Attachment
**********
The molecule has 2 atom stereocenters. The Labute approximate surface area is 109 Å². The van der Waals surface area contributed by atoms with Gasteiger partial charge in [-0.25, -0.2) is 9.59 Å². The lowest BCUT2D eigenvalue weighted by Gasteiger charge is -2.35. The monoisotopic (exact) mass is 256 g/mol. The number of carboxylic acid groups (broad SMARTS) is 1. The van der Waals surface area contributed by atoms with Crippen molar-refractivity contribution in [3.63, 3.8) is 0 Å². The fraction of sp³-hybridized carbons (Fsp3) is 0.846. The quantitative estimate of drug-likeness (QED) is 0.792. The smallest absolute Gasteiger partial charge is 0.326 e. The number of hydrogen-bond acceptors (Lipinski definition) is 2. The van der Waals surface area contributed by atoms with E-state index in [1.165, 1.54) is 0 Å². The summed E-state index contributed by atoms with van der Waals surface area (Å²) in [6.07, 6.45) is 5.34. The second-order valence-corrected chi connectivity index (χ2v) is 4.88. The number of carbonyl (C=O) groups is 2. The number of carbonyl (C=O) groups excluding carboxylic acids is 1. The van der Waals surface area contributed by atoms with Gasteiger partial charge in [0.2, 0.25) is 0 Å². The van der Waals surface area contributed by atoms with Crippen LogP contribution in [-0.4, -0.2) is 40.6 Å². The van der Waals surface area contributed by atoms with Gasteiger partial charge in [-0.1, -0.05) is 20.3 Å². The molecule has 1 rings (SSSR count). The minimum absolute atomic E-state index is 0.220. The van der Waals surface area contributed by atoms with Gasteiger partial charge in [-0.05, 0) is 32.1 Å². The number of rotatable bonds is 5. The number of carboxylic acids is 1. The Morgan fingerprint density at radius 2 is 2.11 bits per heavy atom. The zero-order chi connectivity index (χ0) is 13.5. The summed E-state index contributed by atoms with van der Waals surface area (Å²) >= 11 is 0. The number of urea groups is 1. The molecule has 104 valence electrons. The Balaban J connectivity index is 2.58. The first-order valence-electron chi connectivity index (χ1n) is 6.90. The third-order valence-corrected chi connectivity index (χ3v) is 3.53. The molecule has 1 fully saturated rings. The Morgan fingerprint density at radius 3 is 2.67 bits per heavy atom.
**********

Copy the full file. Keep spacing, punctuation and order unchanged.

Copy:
The molecule has 2 atom stereocenters. The Labute approximate surface area is 109 Å². The van der Waals surface area contributed by atoms with Gasteiger partial charge in [-0.25, -0.2) is 9.59 Å². The lowest BCUT2D eigenvalue weighted by Gasteiger charge is -2.35. The monoisotopic (exact) mass is 256 g/mol. The number of carboxylic acid groups (broad SMARTS) is 1. The van der Waals surface area contributed by atoms with Crippen molar-refractivity contribution in [3.63, 3.8) is 0 Å². The fraction of sp³-hybridized carbons (Fsp3) is 0.846. The quantitative estimate of drug-likeness (QED) is 0.792. The smallest absolute Gasteiger partial charge is 0.326 e. The number of hydrogen-bond acceptors (Lipinski definition) is 2. The van der Waals surface area contributed by atoms with E-state index in [1.165, 1.54) is 0 Å². The summed E-state index contributed by atoms with van der Waals surface area (Å²) in [6.07, 6.45) is 5.34. The second-order valence-corrected chi connectivity index (χ2v) is 4.88. The number of carbonyl (C=O) groups is 2. The number of carbonyl (C=O) groups excluding carboxylic acids is 1. The van der Waals surface area contributed by atoms with Gasteiger partial charge in [0.2, 0.25) is 0 Å². The van der Waals surface area contributed by atoms with Crippen LogP contribution in [-0.4, -0.2) is 40.6 Å². The van der Waals surface area contributed by atoms with Gasteiger partial charge in [-0.1, -0.05) is 20.3 Å². The molecule has 1 rings (SSSR count). The minimum absolute atomic E-state index is 0.220. The van der Waals surface area contributed by atoms with Gasteiger partial charge in [-0.05, 0) is 32.1 Å². The number of rotatable bonds is 5. The number of carboxylic acids is 1. The Morgan fingerprint density at radius 2 is 2.11 bits per heavy atom. The zero-order chi connectivity index (χ0) is 13.5. The summed E-state index contributed by atoms with van der Waals surface area (Å²) >= 11 is 0. The number of urea groups is 1. The molecule has 104 valence electrons. The Balaban J connectivity index is 2.58. The first-order valence-electron chi connectivity index (χ1n) is 6.90. The third-order valence-corrected chi connectivity index (χ3v) is 3.53. The molecule has 1 fully saturated rings. The Morgan fingerprint density at radius 3 is 2.67 bits per heavy atom.